With new PCs now a rarity at the show formerly known as PC Expo, personal digital assistants have assumed a higher profile. New models on display at PC Expo/TechXNY here this week are more powerful, versatile, and connected than ever.
One of the most striking models on the show floor was Kyocera Corp.'s latest Palm-CDMA phone hybrid, the 7135. A successor to the company's pioneering monochrome models, the 7135 boasts a 65,000-plus-color transflective diode screen that should be legible even in bright daylight. And at less than 2.5 inches wide, the clamshell-form CDMA phone is slimmer than its predecessors--not to mention Handspring Inc.'s Treo, another Palm-phone hybrid (though the latter does weigh less than the 7135).
The 7135 incorporates an MP3 music player and a media player that handles still images in .jpg, .bmp, .tif, and .png formats and video in .mov, .avi, .aud, and .wml formats. It will also support the new CDMA 2000 1x networks from Verizon Wireless Inc., Sprint PCS Group, and others, which can move data at about 40 to 70 kilobits per second (versus the 14.4-kbps speed of today's CDMA networks). The unit's pricing will depend on carrier subsidies, but it's likely to run from US$300 to $500. The 7135 is slated to ship in time for the holidays.
Sony's Latest Clie
Sony Corp., meanwhile, announced a new addition to its popular line of Palm OS-based Clie handhelds. The $399 Clie PEG-T665C has the same slim lines and color display as its sibling, the ultrathin $299 PEG-T615C/S, but it can also play MP3s.
Palm Inc. showed no new devices at PC Expo/TechXNY, though the first devices based on the company's new Palm 5 operating system are expected to ship later this year. But at Palm's centrally located booth, a number of vendors demonstrated new devices and apps for the popular handheld. Red Mercury's AcidImage 2.0 image viewer lets Palm users immediately view images stored on a memory card in any of five formats, including the popular .bmp, .gif, and .jpg formats, without first having to convert them to a different format. The $20 application supports the 320-by-480 screens on higher-resolution Palm-based devices (such as the Clie line), and simplifies zooming in and out of images.
Margi Systems Inc., which specializes in devices that allow mobile workers to store and make their presentations on handhelds, demonstrated its recently introduced Presenter-to-Go for Palms. The new $199 module connects at one end to recent Palm models that have SD (Secure Digital) disk slots, and at the other end to a projector via a standard analog display hookup.
You can use Presenter-to-Go with PowerPoint or any Windows application that creates printable presentations: Margi's software installs a virtual printer, so you "print" the finished presentation to transfer it to your Palm. Presenter-to-Go supports 1024-by-768 displays and comes with its own remote control.
Another newcomer introduced here is KeyContacts, a replacement for the Palm OS Address Book. The $25 utility from Chapura Inc. enhances and extends the address book functions of Palm-based PDAs, capturing data stored in Outlook to help the two applications work more closely when synced.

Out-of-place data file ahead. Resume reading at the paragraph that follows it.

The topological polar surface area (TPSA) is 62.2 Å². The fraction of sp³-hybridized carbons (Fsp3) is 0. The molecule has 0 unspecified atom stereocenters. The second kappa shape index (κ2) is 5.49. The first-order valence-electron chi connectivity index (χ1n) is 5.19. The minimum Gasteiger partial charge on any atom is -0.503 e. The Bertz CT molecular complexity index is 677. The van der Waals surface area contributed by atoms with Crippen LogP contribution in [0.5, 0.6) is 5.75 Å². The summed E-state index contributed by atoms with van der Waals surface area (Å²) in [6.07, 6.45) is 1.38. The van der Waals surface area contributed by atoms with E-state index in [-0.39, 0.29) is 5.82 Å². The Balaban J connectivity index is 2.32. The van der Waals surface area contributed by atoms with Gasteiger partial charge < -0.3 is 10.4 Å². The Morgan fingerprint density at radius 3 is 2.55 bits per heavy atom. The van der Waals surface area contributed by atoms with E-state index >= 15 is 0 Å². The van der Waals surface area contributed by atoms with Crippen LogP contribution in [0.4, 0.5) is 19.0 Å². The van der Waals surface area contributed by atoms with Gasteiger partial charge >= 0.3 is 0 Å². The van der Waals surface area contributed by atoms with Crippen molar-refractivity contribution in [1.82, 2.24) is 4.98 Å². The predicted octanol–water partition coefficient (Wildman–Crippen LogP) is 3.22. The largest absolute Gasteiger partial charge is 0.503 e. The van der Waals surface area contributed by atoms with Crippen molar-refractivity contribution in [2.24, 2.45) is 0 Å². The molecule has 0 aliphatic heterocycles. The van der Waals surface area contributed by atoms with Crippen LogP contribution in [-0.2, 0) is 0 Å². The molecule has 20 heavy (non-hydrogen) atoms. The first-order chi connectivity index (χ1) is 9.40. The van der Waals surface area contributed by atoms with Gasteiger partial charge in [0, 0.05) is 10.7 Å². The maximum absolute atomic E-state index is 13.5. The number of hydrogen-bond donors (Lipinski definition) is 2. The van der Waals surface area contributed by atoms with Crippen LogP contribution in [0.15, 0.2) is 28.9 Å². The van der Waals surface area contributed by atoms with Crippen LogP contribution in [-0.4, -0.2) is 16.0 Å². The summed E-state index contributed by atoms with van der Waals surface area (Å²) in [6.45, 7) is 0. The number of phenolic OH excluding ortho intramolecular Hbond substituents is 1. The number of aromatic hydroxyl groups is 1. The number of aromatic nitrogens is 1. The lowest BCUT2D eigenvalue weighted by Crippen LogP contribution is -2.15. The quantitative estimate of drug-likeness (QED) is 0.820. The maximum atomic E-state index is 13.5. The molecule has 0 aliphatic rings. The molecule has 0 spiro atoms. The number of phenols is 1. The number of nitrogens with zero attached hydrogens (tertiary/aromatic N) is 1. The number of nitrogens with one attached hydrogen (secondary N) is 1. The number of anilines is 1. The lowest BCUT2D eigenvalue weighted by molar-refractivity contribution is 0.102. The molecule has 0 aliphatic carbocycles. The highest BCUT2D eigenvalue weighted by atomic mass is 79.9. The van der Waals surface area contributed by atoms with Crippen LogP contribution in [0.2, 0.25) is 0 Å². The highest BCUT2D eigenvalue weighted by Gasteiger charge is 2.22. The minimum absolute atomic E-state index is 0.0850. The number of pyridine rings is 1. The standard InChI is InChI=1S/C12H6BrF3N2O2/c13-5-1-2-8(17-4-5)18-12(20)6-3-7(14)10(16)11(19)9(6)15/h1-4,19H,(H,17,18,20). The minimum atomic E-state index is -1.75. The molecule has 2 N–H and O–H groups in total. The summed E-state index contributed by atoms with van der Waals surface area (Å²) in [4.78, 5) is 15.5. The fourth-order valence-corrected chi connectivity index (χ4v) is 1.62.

Pocket PC Power
On the Pocket PC side of the PDA market, Hewlett-Packard Co. showed off the IPaq 3900 series, the first IPaq Pocket PCs to be powered by Intel Corp.'s PXA400 processor, a next-generation StrongARM CPU that incorporates new XScale technology to add power without sacrificing battery life. The PXA400 boasts a top speed of 400 MHz, nearly twice as fast as the 206-MHz StrongARM that powered the 3900 series' predecessors in the 3800 series.
The first IPaq 3900s--the $649 model 3950 and the $749 Bluetooth-enabled 3970--boast LCD displays that look visibly brighter and clearer than the already-handsome displays of previous models. Both include SD slots in place of the Compact Flash slots in earlier IPaqs, and HP has introduced a 256MB SD card priced at $199.
In addition, the 3900 series models come with software that lets you use the devices as universal remotes. They support an exceptionally large list of consumer electronics products and brands, including such newcomers as SonicBlue Inc.'s ReplayTV personal digital video recorders.
HP also introduced a handheld that perpetuates an otherwise defunct brand: the Jornada 728, the latest in HP's clamshell-type line; this $999 device comes with a keyboard that's three-quarters of full size. The Jornada 728 has 64MB of RAM (twice as much as the previous clamshell Jornada) and built-in Compact Flash and PC Card slots, plus a smart card reader.
Also on display is Toshiba Corp.'s new Pocket PC E740, the first PDA to offer a built-in 802.11b adapter, allowing out-of-the-box connection to WiFi networks. The E740 is based on Intel's PXA250 processor, a slower version of the new Xscale chip, which is designed for small-form-factor devices. The $599 device has built-in Compact Flash and SD slots, and is shipping now.